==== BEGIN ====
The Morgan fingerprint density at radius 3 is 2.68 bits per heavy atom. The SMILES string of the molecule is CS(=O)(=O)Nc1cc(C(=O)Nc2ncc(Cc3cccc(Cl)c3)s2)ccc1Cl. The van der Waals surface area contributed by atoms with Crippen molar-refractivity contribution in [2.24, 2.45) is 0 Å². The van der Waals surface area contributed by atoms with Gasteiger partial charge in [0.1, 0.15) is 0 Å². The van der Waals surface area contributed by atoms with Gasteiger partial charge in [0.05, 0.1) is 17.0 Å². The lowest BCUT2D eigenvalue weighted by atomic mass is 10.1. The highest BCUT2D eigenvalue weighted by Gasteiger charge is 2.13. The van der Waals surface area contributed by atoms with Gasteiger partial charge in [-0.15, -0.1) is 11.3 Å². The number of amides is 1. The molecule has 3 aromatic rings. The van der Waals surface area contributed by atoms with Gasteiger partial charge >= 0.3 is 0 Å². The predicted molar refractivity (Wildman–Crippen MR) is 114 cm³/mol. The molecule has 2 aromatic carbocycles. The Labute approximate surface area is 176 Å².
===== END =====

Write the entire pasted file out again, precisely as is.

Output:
The Morgan fingerprint density at radius 3 is 2.68 bits per heavy atom. The SMILES string of the molecule is CS(=O)(=O)Nc1cc(C(=O)Nc2ncc(Cc3cccc(Cl)c3)s2)ccc1Cl. The van der Waals surface area contributed by atoms with Crippen molar-refractivity contribution in [2.24, 2.45) is 0 Å². The van der Waals surface area contributed by atoms with Gasteiger partial charge in [0.1, 0.15) is 0 Å². The van der Waals surface area contributed by atoms with Gasteiger partial charge in [0.05, 0.1) is 17.0 Å². The lowest BCUT2D eigenvalue weighted by atomic mass is 10.1. The highest BCUT2D eigenvalue weighted by Gasteiger charge is 2.13. The van der Waals surface area contributed by atoms with Gasteiger partial charge in [-0.15, -0.1) is 11.3 Å². The number of amides is 1. The molecule has 3 aromatic rings. The van der Waals surface area contributed by atoms with Gasteiger partial charge >= 0.3 is 0 Å². The predicted molar refractivity (Wildman–Crippen MR) is 114 cm³/mol. The molecule has 2 aromatic carbocycles. The Labute approximate surface area is 176 Å².